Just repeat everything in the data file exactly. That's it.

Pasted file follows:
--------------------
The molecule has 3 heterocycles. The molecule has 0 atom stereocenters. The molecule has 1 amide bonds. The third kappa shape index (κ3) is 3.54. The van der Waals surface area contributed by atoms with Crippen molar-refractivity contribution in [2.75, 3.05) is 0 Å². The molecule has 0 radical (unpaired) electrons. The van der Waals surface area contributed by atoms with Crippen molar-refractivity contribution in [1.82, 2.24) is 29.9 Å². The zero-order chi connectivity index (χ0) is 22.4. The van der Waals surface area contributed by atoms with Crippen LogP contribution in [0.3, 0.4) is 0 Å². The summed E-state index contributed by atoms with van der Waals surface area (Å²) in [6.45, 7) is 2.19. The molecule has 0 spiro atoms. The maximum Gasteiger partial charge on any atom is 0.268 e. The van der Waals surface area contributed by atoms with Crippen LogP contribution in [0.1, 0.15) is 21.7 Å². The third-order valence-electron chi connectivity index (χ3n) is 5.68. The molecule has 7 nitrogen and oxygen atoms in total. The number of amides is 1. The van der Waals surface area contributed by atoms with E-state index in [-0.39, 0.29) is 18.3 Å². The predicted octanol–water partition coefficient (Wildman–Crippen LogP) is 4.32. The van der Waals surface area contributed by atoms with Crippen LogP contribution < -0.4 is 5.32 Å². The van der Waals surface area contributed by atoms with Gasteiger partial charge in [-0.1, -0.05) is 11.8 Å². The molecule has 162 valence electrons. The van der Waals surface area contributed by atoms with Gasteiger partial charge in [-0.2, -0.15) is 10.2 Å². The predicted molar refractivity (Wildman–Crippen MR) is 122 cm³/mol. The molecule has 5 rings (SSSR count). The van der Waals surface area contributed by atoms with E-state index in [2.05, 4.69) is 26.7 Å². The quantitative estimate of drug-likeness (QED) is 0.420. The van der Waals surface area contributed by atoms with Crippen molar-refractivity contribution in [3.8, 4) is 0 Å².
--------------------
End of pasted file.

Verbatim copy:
The molecule has 3 heterocycles. The molecule has 0 atom stereocenters. The molecule has 1 amide bonds. The third kappa shape index (κ3) is 3.54. The van der Waals surface area contributed by atoms with Crippen molar-refractivity contribution in [2.75, 3.05) is 0 Å². The molecule has 0 radical (unpaired) electrons. The van der Waals surface area contributed by atoms with Crippen molar-refractivity contribution in [1.82, 2.24) is 29.9 Å². The zero-order chi connectivity index (χ0) is 22.4. The van der Waals surface area contributed by atoms with Crippen LogP contribution in [0.3, 0.4) is 0 Å². The summed E-state index contributed by atoms with van der Waals surface area (Å²) in [6.45, 7) is 2.19. The molecule has 0 spiro atoms. The maximum Gasteiger partial charge on any atom is 0.268 e. The van der Waals surface area contributed by atoms with Crippen LogP contribution in [0.1, 0.15) is 21.7 Å². The third-order valence-electron chi connectivity index (χ3n) is 5.68. The molecule has 7 nitrogen and oxygen atoms in total. The number of amides is 1. The van der Waals surface area contributed by atoms with E-state index in [-0.39, 0.29) is 18.3 Å². The predicted octanol–water partition coefficient (Wildman–Crippen LogP) is 4.32. The van der Waals surface area contributed by atoms with Crippen LogP contribution < -0.4 is 5.32 Å². The van der Waals surface area contributed by atoms with Gasteiger partial charge in [-0.1, -0.05) is 11.8 Å². The molecule has 162 valence electrons. The van der Waals surface area contributed by atoms with Gasteiger partial charge in [-0.2, -0.15) is 10.2 Å². The predicted molar refractivity (Wildman–Crippen MR) is 122 cm³/mol. The molecule has 5 rings (SSSR count). The van der Waals surface area contributed by atoms with E-state index in [2.05, 4.69) is 26.7 Å². The quantitative estimate of drug-likeness (QED) is 0.420. The van der Waals surface area contributed by atoms with Crippen molar-refractivity contribution in [3.8, 4) is 0 Å².